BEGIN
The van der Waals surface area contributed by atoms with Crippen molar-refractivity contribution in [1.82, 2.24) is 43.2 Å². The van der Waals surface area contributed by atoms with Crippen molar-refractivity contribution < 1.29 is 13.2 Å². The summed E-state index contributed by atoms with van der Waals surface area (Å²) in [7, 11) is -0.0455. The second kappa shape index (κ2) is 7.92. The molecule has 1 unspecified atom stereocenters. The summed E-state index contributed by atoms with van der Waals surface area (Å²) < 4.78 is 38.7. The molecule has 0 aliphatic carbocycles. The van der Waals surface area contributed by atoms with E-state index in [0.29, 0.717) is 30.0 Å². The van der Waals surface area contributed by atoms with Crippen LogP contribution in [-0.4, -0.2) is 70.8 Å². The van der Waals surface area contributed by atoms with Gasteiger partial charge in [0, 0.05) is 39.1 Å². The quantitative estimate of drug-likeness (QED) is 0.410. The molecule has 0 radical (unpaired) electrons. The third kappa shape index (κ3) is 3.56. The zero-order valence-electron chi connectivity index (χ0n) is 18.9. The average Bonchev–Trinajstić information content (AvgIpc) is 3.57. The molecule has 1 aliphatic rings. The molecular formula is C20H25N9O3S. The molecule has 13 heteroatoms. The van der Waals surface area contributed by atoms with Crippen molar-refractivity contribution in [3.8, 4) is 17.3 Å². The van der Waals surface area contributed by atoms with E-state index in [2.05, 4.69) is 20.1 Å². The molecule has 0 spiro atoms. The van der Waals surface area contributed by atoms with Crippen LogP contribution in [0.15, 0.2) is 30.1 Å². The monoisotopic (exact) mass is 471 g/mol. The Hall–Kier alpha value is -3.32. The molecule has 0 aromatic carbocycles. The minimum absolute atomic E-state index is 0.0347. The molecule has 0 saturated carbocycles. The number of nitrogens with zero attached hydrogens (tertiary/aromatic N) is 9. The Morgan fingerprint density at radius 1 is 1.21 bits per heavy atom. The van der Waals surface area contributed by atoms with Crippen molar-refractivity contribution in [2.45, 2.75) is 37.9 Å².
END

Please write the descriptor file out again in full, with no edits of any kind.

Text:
The van der Waals surface area contributed by atoms with Crippen molar-refractivity contribution in [1.82, 2.24) is 43.2 Å². The van der Waals surface area contributed by atoms with Crippen molar-refractivity contribution < 1.29 is 13.2 Å². The summed E-state index contributed by atoms with van der Waals surface area (Å²) in [7, 11) is -0.0455. The second kappa shape index (κ2) is 7.92. The molecule has 1 unspecified atom stereocenters. The summed E-state index contributed by atoms with van der Waals surface area (Å²) < 4.78 is 38.7. The molecule has 0 aliphatic carbocycles. The van der Waals surface area contributed by atoms with E-state index in [0.29, 0.717) is 30.0 Å². The van der Waals surface area contributed by atoms with Crippen LogP contribution in [-0.4, -0.2) is 70.8 Å². The van der Waals surface area contributed by atoms with Gasteiger partial charge in [0, 0.05) is 39.1 Å². The quantitative estimate of drug-likeness (QED) is 0.410. The molecule has 0 radical (unpaired) electrons. The third kappa shape index (κ3) is 3.56. The zero-order valence-electron chi connectivity index (χ0n) is 18.9. The average Bonchev–Trinajstić information content (AvgIpc) is 3.57. The molecule has 1 aliphatic rings. The molecular formula is C20H25N9O3S. The molecule has 13 heteroatoms. The van der Waals surface area contributed by atoms with Crippen molar-refractivity contribution in [3.8, 4) is 17.3 Å². The van der Waals surface area contributed by atoms with E-state index in [2.05, 4.69) is 20.1 Å². The molecule has 0 spiro atoms. The van der Waals surface area contributed by atoms with Crippen LogP contribution in [0.15, 0.2) is 30.1 Å². The monoisotopic (exact) mass is 471 g/mol. The Hall–Kier alpha value is -3.32. The molecule has 0 aromatic carbocycles. The minimum absolute atomic E-state index is 0.0347. The molecule has 0 saturated carbocycles. The number of nitrogens with zero attached hydrogens (tertiary/aromatic N) is 9. The Morgan fingerprint density at radius 1 is 1.21 bits per heavy atom. The van der Waals surface area contributed by atoms with Crippen molar-refractivity contribution in [2.45, 2.75) is 37.9 Å².